Leading up to SXSW, we’ll be doing Data Stories with SXSW presenters starting with Director of Product of MutualMind, Eric Swayne, who is speaking on “Scientist to Storyteller: How to Narrate Data.” (Gnip is hosting a SXSW event for those involved in social data, email email@example.com for an invite that goes out in a month or so.)
1. In your SXSW session, you’re going to talk about being more than a “data janitor.” What do you mean by this?
Data Janitor is a term that resonates with many Analysts currently, as they’re basically being used for maintaining the facilities: scrubbing data sources, pushing data into prescribed buckets, rolling out the same reports because they’re the reports “we’ve always done.” These are still important, but we have to aspire to more. People that live in data analysis have the crucial opportunity for extracting meaning that transforms businesses through data-driven decisions, and it takes much more than just pushing out the monthly graphs and charts.
2. How important is visualization to good data narration?
Great data visualizations put incredibly powerful tools in the hands of Data Narrators that enable them to tell better stories, as well as extract insights from incomprehensible data sets. However, it’s critical not to confuse the visualization WITH the insight – they are distinctly separate, and not necessarily dependent upon each other. A simple pie chart that tells a CEO exactly what they need to know to make a good decision isn’t any visual tour de force, but it clearly gets the job done. In all cases, visualizations should serve the story: the string of insights that lead to data-driven decisions. When a good picture makes a good idea stick, that’s when you know the Data Narrator has done their job.
3. What are the trademarks of good data narration?
You’ll often see three key hallmarks:
1. True Insights – An insight tells me something I don’t know, that I need to know, and that I can do something about. If the data story doesn’t include these three elements, it’s factual or irrelevant, not insightful.
2. User-Centric Approach – Human Interface Design isn’t just for UX professionals – Analysts need to become more adept at its principles as well. Everything we say in a report or dashboard through form, color, size or spatial relationships carries meaning – whether we intended it to or not. Data Narrators not only understand their story but also their audience: what they’re used to seeing, how they might be biased against certain ideas, and what assumptions they’re making based on what they see and hear.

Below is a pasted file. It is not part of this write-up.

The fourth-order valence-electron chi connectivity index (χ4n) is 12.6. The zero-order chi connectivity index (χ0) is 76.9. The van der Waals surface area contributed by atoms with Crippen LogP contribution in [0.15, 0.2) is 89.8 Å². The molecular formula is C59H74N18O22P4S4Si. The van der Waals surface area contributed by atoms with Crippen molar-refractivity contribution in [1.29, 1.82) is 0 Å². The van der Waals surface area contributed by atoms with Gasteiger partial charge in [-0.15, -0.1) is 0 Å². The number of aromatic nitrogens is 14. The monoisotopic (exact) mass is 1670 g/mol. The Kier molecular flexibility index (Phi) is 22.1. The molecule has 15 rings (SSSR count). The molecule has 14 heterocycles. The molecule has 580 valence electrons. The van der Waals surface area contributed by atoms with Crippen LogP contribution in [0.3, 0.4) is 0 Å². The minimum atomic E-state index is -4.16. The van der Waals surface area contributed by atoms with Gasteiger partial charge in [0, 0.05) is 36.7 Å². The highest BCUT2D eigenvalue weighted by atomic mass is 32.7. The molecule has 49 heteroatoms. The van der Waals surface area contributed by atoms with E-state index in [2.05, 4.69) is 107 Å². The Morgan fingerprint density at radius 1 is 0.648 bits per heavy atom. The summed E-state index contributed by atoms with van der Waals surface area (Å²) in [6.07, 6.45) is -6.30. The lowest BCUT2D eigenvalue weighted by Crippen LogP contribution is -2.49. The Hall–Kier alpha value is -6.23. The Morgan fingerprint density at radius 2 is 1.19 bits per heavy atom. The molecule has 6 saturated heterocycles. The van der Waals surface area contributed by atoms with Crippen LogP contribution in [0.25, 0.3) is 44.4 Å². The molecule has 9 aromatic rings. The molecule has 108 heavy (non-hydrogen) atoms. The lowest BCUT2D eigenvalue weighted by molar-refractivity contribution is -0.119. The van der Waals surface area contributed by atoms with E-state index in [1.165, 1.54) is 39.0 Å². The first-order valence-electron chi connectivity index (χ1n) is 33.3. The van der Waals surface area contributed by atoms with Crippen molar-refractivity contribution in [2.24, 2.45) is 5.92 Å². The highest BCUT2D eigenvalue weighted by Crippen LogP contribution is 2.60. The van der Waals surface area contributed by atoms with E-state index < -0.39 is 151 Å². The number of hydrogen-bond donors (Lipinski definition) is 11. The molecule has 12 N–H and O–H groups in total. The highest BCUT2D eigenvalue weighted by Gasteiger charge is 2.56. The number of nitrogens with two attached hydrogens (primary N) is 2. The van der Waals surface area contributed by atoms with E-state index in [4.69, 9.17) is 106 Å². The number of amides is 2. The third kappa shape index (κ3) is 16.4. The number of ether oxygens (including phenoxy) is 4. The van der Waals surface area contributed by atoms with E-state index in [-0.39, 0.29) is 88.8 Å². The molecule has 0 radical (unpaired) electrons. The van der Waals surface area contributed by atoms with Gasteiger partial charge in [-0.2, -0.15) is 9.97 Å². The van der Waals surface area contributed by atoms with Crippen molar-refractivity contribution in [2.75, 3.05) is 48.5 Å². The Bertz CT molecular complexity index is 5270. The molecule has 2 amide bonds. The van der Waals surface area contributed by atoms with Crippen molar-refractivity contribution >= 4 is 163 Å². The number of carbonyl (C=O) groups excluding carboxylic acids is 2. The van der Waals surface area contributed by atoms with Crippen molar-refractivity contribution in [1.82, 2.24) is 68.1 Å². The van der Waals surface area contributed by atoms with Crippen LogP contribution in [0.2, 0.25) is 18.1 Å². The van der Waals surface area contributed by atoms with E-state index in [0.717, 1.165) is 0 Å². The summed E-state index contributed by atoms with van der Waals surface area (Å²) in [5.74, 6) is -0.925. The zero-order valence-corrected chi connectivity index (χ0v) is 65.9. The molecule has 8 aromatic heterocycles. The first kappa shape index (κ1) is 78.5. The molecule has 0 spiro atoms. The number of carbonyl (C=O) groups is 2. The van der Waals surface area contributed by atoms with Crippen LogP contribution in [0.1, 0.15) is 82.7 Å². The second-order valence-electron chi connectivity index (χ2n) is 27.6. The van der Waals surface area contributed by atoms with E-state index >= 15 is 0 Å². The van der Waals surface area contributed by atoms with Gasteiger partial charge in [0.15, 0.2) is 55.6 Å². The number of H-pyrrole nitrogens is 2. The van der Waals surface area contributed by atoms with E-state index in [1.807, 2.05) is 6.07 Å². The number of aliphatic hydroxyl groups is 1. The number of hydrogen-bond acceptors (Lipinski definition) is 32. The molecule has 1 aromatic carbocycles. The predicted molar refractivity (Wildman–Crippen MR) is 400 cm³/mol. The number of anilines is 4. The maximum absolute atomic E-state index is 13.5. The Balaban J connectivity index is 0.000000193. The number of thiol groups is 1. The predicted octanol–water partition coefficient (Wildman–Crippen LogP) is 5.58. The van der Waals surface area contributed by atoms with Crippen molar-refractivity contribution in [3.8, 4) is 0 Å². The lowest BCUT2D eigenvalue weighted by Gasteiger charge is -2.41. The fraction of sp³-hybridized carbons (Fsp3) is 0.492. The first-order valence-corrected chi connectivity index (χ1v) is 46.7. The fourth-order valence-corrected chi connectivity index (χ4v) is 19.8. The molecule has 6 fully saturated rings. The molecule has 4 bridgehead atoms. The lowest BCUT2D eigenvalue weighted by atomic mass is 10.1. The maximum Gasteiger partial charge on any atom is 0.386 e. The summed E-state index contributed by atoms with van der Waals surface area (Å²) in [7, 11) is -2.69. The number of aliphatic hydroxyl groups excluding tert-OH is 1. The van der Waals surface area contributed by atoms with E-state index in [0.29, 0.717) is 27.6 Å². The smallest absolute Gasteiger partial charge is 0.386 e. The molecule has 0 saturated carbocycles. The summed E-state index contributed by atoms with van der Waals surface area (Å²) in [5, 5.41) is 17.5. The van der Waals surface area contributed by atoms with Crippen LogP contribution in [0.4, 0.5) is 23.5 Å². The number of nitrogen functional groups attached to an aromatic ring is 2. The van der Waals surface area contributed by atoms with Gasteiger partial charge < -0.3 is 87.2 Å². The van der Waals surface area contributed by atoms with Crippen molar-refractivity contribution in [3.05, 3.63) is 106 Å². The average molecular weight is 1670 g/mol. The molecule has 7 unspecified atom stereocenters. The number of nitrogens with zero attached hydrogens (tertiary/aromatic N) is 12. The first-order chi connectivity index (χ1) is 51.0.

3. Idea Inception – I would call this “stickiness”, but we have a much better term for it now, thanks to Christopher Nolan and Leo DeCaprio! Work from great Data Narrators shows an intent to focus the audience on an idea, and make sure they remember it. Data Narrators often focus not on the meeting where they present their work, but the NEXT meeting their audience is having, and whether they remember what was said and use it.
4. When marketers misinterpret data, what are the ramifications that you see?
Of course the ultimate impact of misinterpreted data is bad decisions, but it usually starts by creating bad stories. Urban legends pervade businesses just like any other culture, and they often sound enough like real data that they’re not questioned. ”Our site visitors click on blue more often,” “We’ve never had a good Q4 for product X,” “Twitter hasn’t driven sales for us like Facebook,” and on and on. These “data-ish” stories are particularly insidious because they’re often unquestioned assumptions, and voices that seek to pick them apart are often quashed as trying to “rock the boat.” Storytelling isn’t just a tool to be used for good or ill – it’s the default processing protocol for human brains. Where good, data-driven stories are NOT created, it leaves a vacuum that others will fill with whatever they remember.
5. What are your data pet peeves? What is the data equivalent of driving slow in the fast lane?
- Confusing correlation with causation. I know, I know, we say this maxim so many times it should be the Data Scientist’s Golden Rule. But the fact is that it’s tremendously hard for humans to avoid this trap, particularly when correlations appear to validate the opinions we already have. This is why it’s incredibly important for us to question each others’ assumptions, and to be open to ours being questioned.
- “Perfect” data. When charts show a straight line, or scatterplots neatly cluster, or r^2 results are incredibly high, I get suspicious. Nothing in nature is perfect, particularly when humans are involved – the reality is that while many of our behaviors can be consistent, they aren’t absolute. It’s incredibly important that we use analytics and statistics to tell the story that the data tells us, not the one we want to say.
- Trophy numbers. When I start a new client engagement, I like to ask them what their Trophy Numbers are. These are the stats and figures that are used to report upwards (and often justify jobs), but that we know have no inherent value. Pageviews, Hits, Impressions, Potential Reach, and Asset Views are all often found in this category. While these may be good symptoms of success, they almost always aren’t the way your business wins in the world. Data Narrators don’t ignore these, but rather they lead clients on a journey from here to better KPIs that indicate real business success.
If you’re interested in more Data Stories, check out Gnip’s collection of 25 Data Stories.